What is pledging of stocks? The pandemic brought increased participation of Indian citizens in the stock markets with a new breed of traders and investors. Now every trader and investor wants to earn above-average returns. Some even resort to margin trading facilities, collateral margins, or loans against shares. All these concepts mean the same thing more or less: borrowing funds by pledging the stocks. So, what does pledging stocks mean? Through this article, we’ll learn just that.

What is The Pledging of stocks?

Pledging of stocks is a mechanism by which investors (or traders) borrow money by providing the stocks or shares held by them as collateral. In the most simple terms, pledging means borrowing money against stock holdings. Just like stocks, ETFs and mutual fund units can also be pledged to avail loans.

What are the different ways of pledging stocks?

There are broadly three ways in which you can pledge your shares:

1. Loan against securities (LAS) means borrowing funds by pledging your shares to various NBFCs such as HDFC, Kotak, etc. Zerodha also allows you to get LAS with the help of its NBFC-arm Zerodha Capital Private Ltd. 

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This is usually a cheaper option as compared to taking a personal loan. During LAS, the balance gets transferred directly to the bank account.

2. Margin Trading Facility (MTF) allows one to borrow funds while making a fresh purchase itself. In the most simple terms, you can purchase a share of Rs 100 but pay only Rs 25 while taking the trade if the allowed margin is 25% on the stock. The balance amount is borrowed and interest is levied on it. 

The shares are pledged to depositories after making the transaction. In this method, the stocks held have a trigger price. If the trading price falls below the trigger price, some units get sold automatically to make up for the margin shortfall. This is known as margin call. You’ve to provide more funds to avoid margin calls in situations when the stocks fall (or the position goes against you).

3. Under the collateral margin facility, the investors can pledge the securities present in their brokerage accounts to avail extra margin for trading equity intraday, futures & options writing (equity and currency F&O).

However, after the recent changes, exchanges allow a maximum of 50% margin only to be used for F&O positions. This means if you use margin for open positions, you’ll have to fund the balance 50% requirement in cash or cash equivalents.

How much can you borrow by pledging shares?

When shares are pledged, investors get a margin (or funds) after a certain amount is deducted from the price of the collateral. The amount deducted is called a ‘haircut’.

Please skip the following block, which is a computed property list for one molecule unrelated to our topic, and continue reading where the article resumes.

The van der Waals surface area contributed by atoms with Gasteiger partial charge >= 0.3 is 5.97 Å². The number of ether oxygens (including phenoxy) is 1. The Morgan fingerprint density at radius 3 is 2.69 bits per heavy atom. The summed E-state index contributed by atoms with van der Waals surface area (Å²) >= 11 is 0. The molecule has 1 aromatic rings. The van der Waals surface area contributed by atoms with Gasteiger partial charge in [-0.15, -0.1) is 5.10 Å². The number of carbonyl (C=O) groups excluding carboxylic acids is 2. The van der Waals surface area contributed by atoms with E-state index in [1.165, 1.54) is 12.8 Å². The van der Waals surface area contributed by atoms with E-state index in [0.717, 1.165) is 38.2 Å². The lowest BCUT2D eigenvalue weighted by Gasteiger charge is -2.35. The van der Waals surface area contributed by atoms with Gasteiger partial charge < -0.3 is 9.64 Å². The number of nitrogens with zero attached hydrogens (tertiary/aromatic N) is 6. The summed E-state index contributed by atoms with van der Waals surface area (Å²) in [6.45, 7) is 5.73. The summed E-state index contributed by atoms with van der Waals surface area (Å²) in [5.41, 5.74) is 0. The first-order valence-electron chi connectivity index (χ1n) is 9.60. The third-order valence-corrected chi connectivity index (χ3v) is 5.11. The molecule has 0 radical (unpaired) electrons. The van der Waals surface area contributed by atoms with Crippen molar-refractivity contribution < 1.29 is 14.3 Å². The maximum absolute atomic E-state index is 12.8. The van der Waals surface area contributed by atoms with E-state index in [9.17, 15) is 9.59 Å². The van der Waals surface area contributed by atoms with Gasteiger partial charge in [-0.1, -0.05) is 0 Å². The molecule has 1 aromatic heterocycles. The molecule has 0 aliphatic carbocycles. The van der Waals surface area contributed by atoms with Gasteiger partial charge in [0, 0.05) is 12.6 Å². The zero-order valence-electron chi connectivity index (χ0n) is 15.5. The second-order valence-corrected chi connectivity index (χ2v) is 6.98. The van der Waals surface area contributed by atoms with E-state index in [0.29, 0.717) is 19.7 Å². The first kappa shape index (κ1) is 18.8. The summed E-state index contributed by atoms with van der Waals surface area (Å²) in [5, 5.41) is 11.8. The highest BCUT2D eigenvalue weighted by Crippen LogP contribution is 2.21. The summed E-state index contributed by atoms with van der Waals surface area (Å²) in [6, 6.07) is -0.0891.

The haircut % and the maximum amount of money you’ll get differs according to the stocks pledged. On some stocks, you can avail yourself of as much as 85-90% of the value. On others, it can be as low as only 10 to 20% of the value of your stock.

For example, assume you hold a share of Indian Oil Corp. and its present value is Rs 100. The haircut on IOCL’s share is 25%. Then you’ll get Rs 75 after pledging the share of the company in your account.

The collateral constraint is most in a loan against securities. RBI allows a maximum of 50% of the collateral value as a loan against securities. Thus if the price of a share is Rs 100, the most you can get is Rs 50. There is a multitude of charges such as processing fees, pledging fees, and more that must be closely studied while taking a LAS.

How do pledging stocks work?

Every time a pledge is created on a stock, it has to be authorized via CDSL or NSDL. The stocks (or securities) pledged are kept safe with the broker while they provide you with the money for trading or investing.

The value of the security against which a pledge is created is calculated as a lower of the previous closing price or the last trading price. After the haircut deduction, the balance starts reflecting in the available margin section of your stock broker.

The other way is you can make a fresh purchase by purchasing a share for Rs 100 on margin by paying only Rs 25. The balance amount is provided by your broker. 

What are the charges for pledging stocks?

Usually, an investor has to pay the interest on the amount borrowed and a basic fee for pledging & unpledging of the stocks. Different trading platforms have different charge structures for availing of the margin facility.

  1. Interest charge: The interest charge levied on the borrowed funds is ideally between 8% to 18% (annualized). 
  1. Pledging fee: This is a small flat amount usually in the range of Rs 20 to Rs 30 plus GST for every stock pledged. So the amount will be, say Rs 30 * 3 = Rs 90 plus GST if you pledge shares of three companies. The booking platforms charge this during the pledging or the unpledging process.

What are the risks while pledging stocks?

While the prospects of earning superior returns by leverage are lucrative, it also entails the risk of a margin call. 

You see, the price of securities fluctuates because of the volatility. Even if you are confident for the long term, your broker can ask you to deposit more funds because the market value of your collateral has decreased. If you don’t, the broker may sell the stocks at loss to save their downside.

In Conclusion

The decision of pledging stocks to avail more margin is entirely onto the trader or investor. But one must read all the terms & conditions and applicable charges carefully before pledging the shares. Furthermore, it is beneficial to compare the interest charge across the brokers to see which suits you best. 

What are your views on the pledging of stocks? Which broker do you think is best for this? How about you let us know in the comments below?

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